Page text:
In honor of St. Patrick's Day, we dug into the Montana Standard archives for these stories about Irish in Butte.
We hope you enjoy.
The mines brought them to Butte
Dozens of mines in Ireland were closing, and by 1880, mining would bring immigrants to Butte.
Thanks, in part, to Copper King Marcus Daly, a County Cavan native, the number of Irish miners in Butte continued to grow. By 1900, it was estimated that 25 percent of Butte's population was Irish.
An excerpt from the 1998 PBS documentary, "The Irish in America: Long Journey Home," noted that "Butte, Montana belonged to the Irish in a way that Salt Lake City belonged to the Mormons and Boston to the Puritans … It was the ferocious communal will of the Irish that built the town, sustained it and gave it its character, and it was in this unlikely spot 5,000 miles from their homeland that these wandering immigrants found a last stop."
A modern immigration story
It’s grand, listening to Celine Maloney relate how she, a girl born and raised on a small island off the coast of Ireland, wound up making a life in Montana.
Her story is filled with happenstance, starting with a chance encounter with the music of Bruce Springsteen that put America on her mind, and told in an Irish accent she never left behind.
“I thought, ‘What is that?’ ” Maloney says. “ ‘I’ve never heard anything as exciting sounding before. Where did he come from?’ How come I haven’t heard about him before?'"
The Irish beat goes on
Butte, of course, was born in the late 1800s from mining and the manpower it demanded. In just a few decades, it became one of the most ethnically diverse cities in the West.
There were Germans and Finns and Chinese and Polish and Egyptians and Spanish and Austrians and Serbians and Italians and more. But, man, there were a lot of Irish.
Today, Sullivans still outnumber Smiths in the phone book.
Home is both shores
Whether they’re on the rocky shores of Ireland or the in the Rockies overlooking Butte, Jim Sullivan and Steve Maloney are dually recognized citizens.
It speaks to their ancestors, their relatives past and present. It speaks to the luscious green land of their origins 4,284 miles away from their hometown of Butte, America. And this isn’t just any old place to have Irish heritage.
It really is a small world
Stewart Norris lives in Moville, Donegal, Ireland, where he operates a general store. Moville lies less than 20 miles from Derry and is home to about 1,500 people.
When Norris told his friend and fellow Moville resident Patrick Farren he planned to visit Butte, Farren knew exactly where he was going.
“He said, 'That's where my grandfather was buried and we never could find his grave,' " Norris said.
"Everyone in Beara had some connection with Butte”
There's one place in the world that might be more fascinated with Butte history than Butte itself — Ireland's Beara Peninsula.
Much of Butte's Irish heritage originated in Beara, one of five fingers on the southwestern end of Ireland deserted by thousands of immigrants who were looking for a better life in the late 1800s and early 1900s.
Many of those fortune-seekers came to Butte.
Fewer Montanans have Irish roots
Eighty years after immigrants to the state created the highest Irish concentration in the United States aside from New York City and Boston, only 15 percent of Montanans claim to be at least part-Irish. In 1980, that figure was 20 percent.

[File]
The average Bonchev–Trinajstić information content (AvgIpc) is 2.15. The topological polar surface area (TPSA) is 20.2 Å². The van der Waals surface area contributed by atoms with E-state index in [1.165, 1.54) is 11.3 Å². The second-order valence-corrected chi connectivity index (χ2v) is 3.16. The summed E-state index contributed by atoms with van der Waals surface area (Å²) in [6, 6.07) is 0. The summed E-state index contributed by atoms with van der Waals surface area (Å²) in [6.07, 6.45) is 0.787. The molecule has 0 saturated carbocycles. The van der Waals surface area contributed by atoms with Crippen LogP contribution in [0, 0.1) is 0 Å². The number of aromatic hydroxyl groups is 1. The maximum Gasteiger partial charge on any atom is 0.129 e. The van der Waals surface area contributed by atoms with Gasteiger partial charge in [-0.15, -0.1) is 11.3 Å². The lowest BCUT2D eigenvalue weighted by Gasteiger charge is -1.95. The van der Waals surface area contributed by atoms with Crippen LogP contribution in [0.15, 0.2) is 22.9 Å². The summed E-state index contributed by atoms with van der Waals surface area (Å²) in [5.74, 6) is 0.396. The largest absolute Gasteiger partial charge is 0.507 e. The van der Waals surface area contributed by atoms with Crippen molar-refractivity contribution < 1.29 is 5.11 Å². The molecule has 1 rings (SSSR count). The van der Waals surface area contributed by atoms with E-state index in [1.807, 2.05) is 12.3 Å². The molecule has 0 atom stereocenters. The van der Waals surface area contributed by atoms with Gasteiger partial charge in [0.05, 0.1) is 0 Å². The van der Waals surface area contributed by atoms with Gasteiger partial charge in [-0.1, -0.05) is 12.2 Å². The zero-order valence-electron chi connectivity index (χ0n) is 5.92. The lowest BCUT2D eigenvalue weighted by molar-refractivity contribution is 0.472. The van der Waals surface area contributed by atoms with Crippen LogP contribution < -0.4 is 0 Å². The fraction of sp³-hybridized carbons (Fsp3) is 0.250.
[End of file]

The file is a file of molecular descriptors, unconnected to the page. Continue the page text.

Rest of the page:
But historians say the dwindling numbers can't hide the overwhelming influence the Irish have had in Montana, beginning with the indomitable Thomas Meagher, former Civil War general and acting governor of the territory.
Treasured Irish heritage
Whitehall's Patrick Durnin places great stock in his Irish heritage.
He's risen to the rank of northwest regional chieftain in the Clan Cian and he and his wife Patricia, also a chieftain, travel to Celtic and Highlands games and events in a 10-state region each year. They also help enroll other clan members into the organization, help with family research and offer advice on traveling to Ireland.
So getting his own officially sanctioned coat of arms was the logical step for Durnin.
"We love, we laugh, we live"
The decor on the front door is a dead giveaway that a family of Irish descent lives there.
Walk into the house and you'll find a curio cabinet filled with Irish china and knick-knacks. On the wall is a green telephone in the shape of Ireland, in the kitchen, green canis ters sit atop the counters, and a framed Irish flag graces the wall. But even more memorable are the family photos and funny notes strewn around the refrigerator, and the love and laughter shared among these Maloneys of Butte.
The 'new' Butte Irish, Mick Nee
Mick Nee, a dashing gentleman-type from Galway, Ireland, is one of the four final heavyweights part of local promoter Bob LeCoure's documentary film project, "Butte — The Making of a Heavyweight Contender."
But the 29-year-old has a bit of a different story from the other fighters involved in the film.
Not only is Nee a fighter in the ring, he's also a fighter right down to the heart and soul, having grown up "dirt poor" in a tough city of western Ireland, one of seven children in a single-mother household.
When Ireland's president visited
In 2006, Ireland’s President Mary McAleese visited the Mining City. She could not say “thank you” enough to the people of Butte.
“I came to say thank you and to refreshen very old ties of kinship, for this state welcomed the Irish when they had no means of support at home. The Irish were completely beaten. They were feisty and deeply intelligent, but they had to leave Ireland.
Limericks from our readers
Limericks came to us from many o’ mile
We read each one,
critiqued their style
Many were witty and bawdy
Some a bit too naughty
But most of them made us smile
In 2013, we published limericks from our readers. Here they are.